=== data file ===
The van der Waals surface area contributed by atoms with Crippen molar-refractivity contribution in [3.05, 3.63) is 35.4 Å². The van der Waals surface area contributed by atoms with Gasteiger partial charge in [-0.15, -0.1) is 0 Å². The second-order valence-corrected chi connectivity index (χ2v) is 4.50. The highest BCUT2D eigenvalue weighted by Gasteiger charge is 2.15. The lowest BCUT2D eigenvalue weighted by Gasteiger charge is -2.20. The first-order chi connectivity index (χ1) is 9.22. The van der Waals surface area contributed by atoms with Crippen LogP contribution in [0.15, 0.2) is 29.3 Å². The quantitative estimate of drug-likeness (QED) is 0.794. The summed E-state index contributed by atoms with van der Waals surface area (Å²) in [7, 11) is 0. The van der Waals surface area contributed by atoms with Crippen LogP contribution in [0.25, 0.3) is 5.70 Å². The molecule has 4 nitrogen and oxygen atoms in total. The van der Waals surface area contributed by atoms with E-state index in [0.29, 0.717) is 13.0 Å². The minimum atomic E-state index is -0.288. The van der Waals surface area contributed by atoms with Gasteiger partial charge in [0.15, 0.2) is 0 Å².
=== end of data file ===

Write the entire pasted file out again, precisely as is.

The van der Waals surface area contributed by atoms with Crippen molar-refractivity contribution in [3.05, 3.63) is 35.4 Å². The van der Waals surface area contributed by atoms with Gasteiger partial charge in [-0.15, -0.1) is 0 Å². The second-order valence-corrected chi connectivity index (χ2v) is 4.50. The highest BCUT2D eigenvalue weighted by Gasteiger charge is 2.15. The lowest BCUT2D eigenvalue weighted by Gasteiger charge is -2.20. The first-order chi connectivity index (χ1) is 9.22. The van der Waals surface area contributed by atoms with Crippen LogP contribution in [0.15, 0.2) is 29.3 Å². The quantitative estimate of drug-likeness (QED) is 0.794. The summed E-state index contributed by atoms with van der Waals surface area (Å²) in [7, 11) is 0. The van der Waals surface area contributed by atoms with Crippen LogP contribution in [0.25, 0.3) is 5.70 Å². The molecule has 4 nitrogen and oxygen atoms in total. The van der Waals surface area contributed by atoms with E-state index in [0.29, 0.717) is 13.0 Å². The minimum atomic E-state index is -0.288. The van der Waals surface area contributed by atoms with Gasteiger partial charge in [0.15, 0.2) is 0 Å².